Judge Travis Laster of Delaware's Court of Chancery denied Anthem's request for a preliminary injunction but stayed implementation of his ruling until noon on Monday to give the insurer time to decide if it will pursue an appeal to the Delaware Supreme Court.
"I recognize that this ruling will permit Cigna to terminate the merger and effectively end Anthem's path to closing," he said in the hearing.
The U.S. Justice Department and 11 states sued last year to stop the $54 billion merger, which would have created the largest U.S. health insurer, and won in both district court and an appeals court.
Anthem had asked the U.S. Supreme Court to hear the federal antitrust case and requested the preliminary injunction in order to hold the proposed deal together long enough for the high court to decide if it would take it.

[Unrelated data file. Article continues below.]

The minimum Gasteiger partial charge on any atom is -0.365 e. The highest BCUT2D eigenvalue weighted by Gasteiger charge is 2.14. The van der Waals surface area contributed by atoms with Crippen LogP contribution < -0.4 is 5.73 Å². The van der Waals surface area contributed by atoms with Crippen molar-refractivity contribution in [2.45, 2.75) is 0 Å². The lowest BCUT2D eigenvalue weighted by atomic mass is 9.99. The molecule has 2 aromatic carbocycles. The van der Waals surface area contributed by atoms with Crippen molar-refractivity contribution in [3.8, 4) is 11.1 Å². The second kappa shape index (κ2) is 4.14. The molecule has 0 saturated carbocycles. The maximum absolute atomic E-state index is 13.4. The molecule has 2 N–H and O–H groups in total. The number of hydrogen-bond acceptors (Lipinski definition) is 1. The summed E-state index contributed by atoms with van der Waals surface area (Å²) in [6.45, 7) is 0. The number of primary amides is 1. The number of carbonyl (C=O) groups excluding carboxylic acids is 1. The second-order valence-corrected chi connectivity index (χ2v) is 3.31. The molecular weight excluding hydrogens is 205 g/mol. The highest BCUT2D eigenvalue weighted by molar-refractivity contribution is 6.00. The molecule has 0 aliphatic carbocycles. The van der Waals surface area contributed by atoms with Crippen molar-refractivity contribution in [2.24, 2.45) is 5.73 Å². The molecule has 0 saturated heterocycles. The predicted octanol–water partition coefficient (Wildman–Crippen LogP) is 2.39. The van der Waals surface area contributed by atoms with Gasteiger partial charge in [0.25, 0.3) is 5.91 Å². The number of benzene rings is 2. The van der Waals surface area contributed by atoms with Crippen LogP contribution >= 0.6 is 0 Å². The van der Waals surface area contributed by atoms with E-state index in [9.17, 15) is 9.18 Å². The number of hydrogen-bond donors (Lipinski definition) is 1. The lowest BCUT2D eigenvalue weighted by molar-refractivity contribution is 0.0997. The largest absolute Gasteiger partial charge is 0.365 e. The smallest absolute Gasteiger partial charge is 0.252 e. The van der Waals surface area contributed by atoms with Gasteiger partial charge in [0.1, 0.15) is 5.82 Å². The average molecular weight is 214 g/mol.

Neither company immediately responded to a request for comment.
Barring a successful appeal at the Delaware Supreme Court, the two sides will likely continue to fight over a $1.85 billion break-up fee and damages for failing to close the deal.
Laster said that Anthem could seek "potentially massive damages" for Cigna failing to meet it obligation to help close the deal. At a hearing on Monday, Anthem presented evidence it said showed Cigna executives were plotting to get out of the deal by refusing to help with a plan to win antitrust approval.
Cigna has accused Anthem of breaching the merger agreement by pursuing a failed strategy to get regulatory approval.